Should you seek the advice of a real estate agent before buying a Rent-to-Own Home?

We know buying a home in the rent-to-own market seems like a daunting task for anyone, which is probably why you’re here learning about the process.  One of the items on your checklist could be deciding whether you should seek the services of a knowledge real estate agent.   The truth is, it really doesn’t matter if you use a real estate agent or not.   While there are pros and cons to using a real estate agent, the bottom line is finding the right rent-to-own home for you and your family.

The primary reason you’d want to use a real estate agent for rent-to-own homes is because they can help save you time.    Almost every aspect of buying a home is an area of study that you have to research before you make a purchase decision or sign any contracts.   Familiarizing yourself with the legalities and processes for things like financing, credit repair and contract clauses specific to a rent-to-own can be a time-consuming task.  A real estate agent can help in almost all these aspects by providing advice on all that goes into buying homes.

Not only do they provide the knowledge of the home buying process but they also know the local market way better than you ever could.   Knowledge of the local market is the only aspect of buying a home that simply can’t be done by someone who isn’t a real estate agent.  At least not without years of working in that market.   If you do go with an agent, local market knowledge is the most valuable thing they can provide.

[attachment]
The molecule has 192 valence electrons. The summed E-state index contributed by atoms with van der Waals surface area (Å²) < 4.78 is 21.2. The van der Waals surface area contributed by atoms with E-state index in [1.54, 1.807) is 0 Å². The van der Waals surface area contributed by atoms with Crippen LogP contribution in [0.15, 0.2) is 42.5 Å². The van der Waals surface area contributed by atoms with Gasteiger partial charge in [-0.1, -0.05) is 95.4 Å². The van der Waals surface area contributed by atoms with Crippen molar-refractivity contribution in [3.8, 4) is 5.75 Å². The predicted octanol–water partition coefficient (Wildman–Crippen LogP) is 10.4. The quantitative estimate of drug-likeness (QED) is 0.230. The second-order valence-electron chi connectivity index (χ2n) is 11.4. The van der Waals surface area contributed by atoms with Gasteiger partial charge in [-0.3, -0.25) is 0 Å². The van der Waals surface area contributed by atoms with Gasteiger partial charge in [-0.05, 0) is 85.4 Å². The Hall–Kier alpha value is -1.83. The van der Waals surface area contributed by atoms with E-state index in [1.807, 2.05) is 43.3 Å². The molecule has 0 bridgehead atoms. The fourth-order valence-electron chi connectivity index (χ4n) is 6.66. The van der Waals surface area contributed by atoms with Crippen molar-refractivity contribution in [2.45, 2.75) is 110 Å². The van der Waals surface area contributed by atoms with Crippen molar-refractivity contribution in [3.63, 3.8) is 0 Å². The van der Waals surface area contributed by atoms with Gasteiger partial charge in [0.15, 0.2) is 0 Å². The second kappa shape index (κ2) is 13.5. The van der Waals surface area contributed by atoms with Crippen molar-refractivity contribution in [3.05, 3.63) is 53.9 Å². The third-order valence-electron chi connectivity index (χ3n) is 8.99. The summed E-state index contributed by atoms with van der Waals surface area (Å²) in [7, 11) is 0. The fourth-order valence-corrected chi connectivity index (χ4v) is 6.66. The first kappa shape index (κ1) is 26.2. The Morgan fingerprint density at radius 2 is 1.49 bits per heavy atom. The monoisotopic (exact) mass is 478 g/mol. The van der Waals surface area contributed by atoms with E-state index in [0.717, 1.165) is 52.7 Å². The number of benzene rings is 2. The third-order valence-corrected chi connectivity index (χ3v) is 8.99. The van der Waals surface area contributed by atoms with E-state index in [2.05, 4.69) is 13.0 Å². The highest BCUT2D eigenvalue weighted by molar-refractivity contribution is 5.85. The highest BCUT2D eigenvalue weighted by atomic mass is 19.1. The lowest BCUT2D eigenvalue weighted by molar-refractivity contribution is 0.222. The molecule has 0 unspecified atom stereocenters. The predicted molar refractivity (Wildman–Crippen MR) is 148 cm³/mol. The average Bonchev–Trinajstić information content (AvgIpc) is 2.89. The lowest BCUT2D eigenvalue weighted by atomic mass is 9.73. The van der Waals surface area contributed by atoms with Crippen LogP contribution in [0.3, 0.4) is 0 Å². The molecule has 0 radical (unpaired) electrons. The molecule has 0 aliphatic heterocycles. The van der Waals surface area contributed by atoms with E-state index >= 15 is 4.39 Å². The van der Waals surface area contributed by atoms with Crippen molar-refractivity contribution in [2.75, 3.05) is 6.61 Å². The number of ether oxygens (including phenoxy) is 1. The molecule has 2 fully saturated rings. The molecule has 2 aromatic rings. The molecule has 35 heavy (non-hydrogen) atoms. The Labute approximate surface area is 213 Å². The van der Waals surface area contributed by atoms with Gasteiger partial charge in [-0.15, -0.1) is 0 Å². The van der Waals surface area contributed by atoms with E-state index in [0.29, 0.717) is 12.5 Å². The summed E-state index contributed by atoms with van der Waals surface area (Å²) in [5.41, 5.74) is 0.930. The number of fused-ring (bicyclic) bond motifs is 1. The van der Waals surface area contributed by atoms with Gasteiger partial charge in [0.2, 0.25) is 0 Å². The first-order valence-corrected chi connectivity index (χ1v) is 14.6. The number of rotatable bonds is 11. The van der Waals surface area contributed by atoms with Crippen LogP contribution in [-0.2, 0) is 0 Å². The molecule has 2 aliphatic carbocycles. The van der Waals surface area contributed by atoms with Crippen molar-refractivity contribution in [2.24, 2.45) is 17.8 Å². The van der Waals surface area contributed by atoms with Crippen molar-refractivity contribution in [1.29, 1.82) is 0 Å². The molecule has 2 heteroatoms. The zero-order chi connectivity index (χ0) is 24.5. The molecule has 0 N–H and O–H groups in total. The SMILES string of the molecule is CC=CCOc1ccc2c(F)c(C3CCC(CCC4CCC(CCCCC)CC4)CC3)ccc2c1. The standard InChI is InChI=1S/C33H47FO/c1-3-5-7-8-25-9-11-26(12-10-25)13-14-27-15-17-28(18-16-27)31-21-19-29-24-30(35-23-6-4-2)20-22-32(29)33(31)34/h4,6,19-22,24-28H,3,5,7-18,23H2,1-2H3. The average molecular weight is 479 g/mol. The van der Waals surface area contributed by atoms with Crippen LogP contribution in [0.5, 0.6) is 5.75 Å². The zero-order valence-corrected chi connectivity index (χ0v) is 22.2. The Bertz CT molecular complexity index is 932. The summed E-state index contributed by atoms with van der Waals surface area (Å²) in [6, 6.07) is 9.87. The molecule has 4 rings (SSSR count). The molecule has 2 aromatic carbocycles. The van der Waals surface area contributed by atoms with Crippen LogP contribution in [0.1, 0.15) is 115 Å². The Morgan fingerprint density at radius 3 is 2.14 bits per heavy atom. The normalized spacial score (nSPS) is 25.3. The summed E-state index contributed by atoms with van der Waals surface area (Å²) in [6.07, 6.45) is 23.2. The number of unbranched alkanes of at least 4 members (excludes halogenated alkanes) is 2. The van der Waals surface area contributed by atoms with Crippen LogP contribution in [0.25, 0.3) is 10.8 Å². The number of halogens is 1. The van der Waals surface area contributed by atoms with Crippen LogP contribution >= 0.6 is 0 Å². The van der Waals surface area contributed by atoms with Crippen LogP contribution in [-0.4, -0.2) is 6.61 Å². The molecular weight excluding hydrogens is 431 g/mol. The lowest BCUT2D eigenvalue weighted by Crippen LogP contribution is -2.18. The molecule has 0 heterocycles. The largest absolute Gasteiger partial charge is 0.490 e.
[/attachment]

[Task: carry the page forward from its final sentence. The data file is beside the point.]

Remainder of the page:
So we’ve decided that using a real estate agent can help save you time and can provide knowledge you wouldn’t otherwise have.  However, there are some negative aspects of using a real estate agent for rent-to-own houses.

Real estate agents will want a cut.  Some real estate agents might want to push you into buying a home instead of renting-to-own.   This translates into a bigger pay day for the agent. Agents have to feed their families, no one is faulting them here, but they can get a little pushy.   Speaking of their fees, due to the nature of most rent-to-own home agreements being between an individual home owner and a single buyer having a middle man asking for 1%-2% on top can make a deal less attractive for both parties depending on who’s pocket it comes out of.

Really, the question boils down to these key points.   Is it worth saving time to listen to advice of someone else?  Is your real estate agent is knowledgeable and trustworthy?   Would you be willing to spend a little extra in long run for their help?

If you answered yes to any of those questions then you might want to go visit a real estate agent and ask them to show you some rent-to-own homes on the market.   But before you do be sure to check out the rent-to-own home listings on our site